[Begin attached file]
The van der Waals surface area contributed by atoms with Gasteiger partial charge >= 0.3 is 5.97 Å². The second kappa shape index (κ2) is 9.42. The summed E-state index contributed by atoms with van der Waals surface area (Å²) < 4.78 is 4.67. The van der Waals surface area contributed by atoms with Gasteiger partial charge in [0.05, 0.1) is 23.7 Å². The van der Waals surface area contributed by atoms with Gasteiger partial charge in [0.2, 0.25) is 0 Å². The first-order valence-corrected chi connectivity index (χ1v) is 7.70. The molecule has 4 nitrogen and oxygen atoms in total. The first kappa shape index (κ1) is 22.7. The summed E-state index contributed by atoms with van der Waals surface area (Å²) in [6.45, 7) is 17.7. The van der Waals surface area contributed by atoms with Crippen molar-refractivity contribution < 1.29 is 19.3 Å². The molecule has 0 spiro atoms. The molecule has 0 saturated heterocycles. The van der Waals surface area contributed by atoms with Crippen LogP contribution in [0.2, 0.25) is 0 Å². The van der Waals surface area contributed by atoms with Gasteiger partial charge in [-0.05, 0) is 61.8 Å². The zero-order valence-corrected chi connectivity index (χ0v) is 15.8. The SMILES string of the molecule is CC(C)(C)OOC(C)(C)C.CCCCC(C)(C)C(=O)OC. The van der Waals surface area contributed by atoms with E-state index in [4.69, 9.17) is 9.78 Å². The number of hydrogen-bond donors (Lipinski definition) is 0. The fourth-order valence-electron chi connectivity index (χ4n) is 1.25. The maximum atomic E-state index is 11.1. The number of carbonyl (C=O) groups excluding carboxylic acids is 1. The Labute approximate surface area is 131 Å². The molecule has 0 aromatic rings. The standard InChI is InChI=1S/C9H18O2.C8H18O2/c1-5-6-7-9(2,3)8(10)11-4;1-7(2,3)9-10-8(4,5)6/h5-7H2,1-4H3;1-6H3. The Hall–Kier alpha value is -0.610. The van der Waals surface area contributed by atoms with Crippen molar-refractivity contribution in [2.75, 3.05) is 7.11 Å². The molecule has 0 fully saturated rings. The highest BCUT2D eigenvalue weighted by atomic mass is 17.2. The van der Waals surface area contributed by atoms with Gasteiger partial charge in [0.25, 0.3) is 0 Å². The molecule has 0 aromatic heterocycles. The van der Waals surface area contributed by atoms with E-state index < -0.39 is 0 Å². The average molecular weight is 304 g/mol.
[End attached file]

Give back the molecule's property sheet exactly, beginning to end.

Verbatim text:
The van der Waals surface area contributed by atoms with Gasteiger partial charge >= 0.3 is 5.97 Å². The second kappa shape index (κ2) is 9.42. The summed E-state index contributed by atoms with van der Waals surface area (Å²) < 4.78 is 4.67. The van der Waals surface area contributed by atoms with Gasteiger partial charge in [0.05, 0.1) is 23.7 Å². The van der Waals surface area contributed by atoms with Gasteiger partial charge in [0.2, 0.25) is 0 Å². The first-order valence-corrected chi connectivity index (χ1v) is 7.70. The molecule has 4 nitrogen and oxygen atoms in total. The first kappa shape index (κ1) is 22.7. The summed E-state index contributed by atoms with van der Waals surface area (Å²) in [6.45, 7) is 17.7. The van der Waals surface area contributed by atoms with Crippen molar-refractivity contribution < 1.29 is 19.3 Å². The molecule has 0 spiro atoms. The molecule has 0 saturated heterocycles. The van der Waals surface area contributed by atoms with Crippen LogP contribution in [0.2, 0.25) is 0 Å². The van der Waals surface area contributed by atoms with Gasteiger partial charge in [-0.05, 0) is 61.8 Å². The zero-order valence-corrected chi connectivity index (χ0v) is 15.8. The SMILES string of the molecule is CC(C)(C)OOC(C)(C)C.CCCCC(C)(C)C(=O)OC. The van der Waals surface area contributed by atoms with E-state index in [4.69, 9.17) is 9.78 Å². The number of hydrogen-bond donors (Lipinski definition) is 0. The fourth-order valence-electron chi connectivity index (χ4n) is 1.25. The maximum atomic E-state index is 11.1. The number of carbonyl (C=O) groups excluding carboxylic acids is 1. The Labute approximate surface area is 131 Å². The molecule has 0 aromatic rings. The standard InChI is InChI=1S/C9H18O2.C8H18O2/c1-5-6-7-9(2,3)8(10)11-4;1-7(2,3)9-10-8(4,5)6/h5-7H2,1-4H3;1-6H3. The Hall–Kier alpha value is -0.610. The van der Waals surface area contributed by atoms with Crippen molar-refractivity contribution in [2.75, 3.05) is 7.11 Å². The molecule has 0 fully saturated rings. The highest BCUT2D eigenvalue weighted by atomic mass is 17.2. The van der Waals surface area contributed by atoms with Gasteiger partial charge in [0.25, 0.3) is 0 Å². The molecule has 0 aromatic heterocycles. The van der Waals surface area contributed by atoms with E-state index < -0.39 is 0 Å². The average molecular weight is 304 g/mol.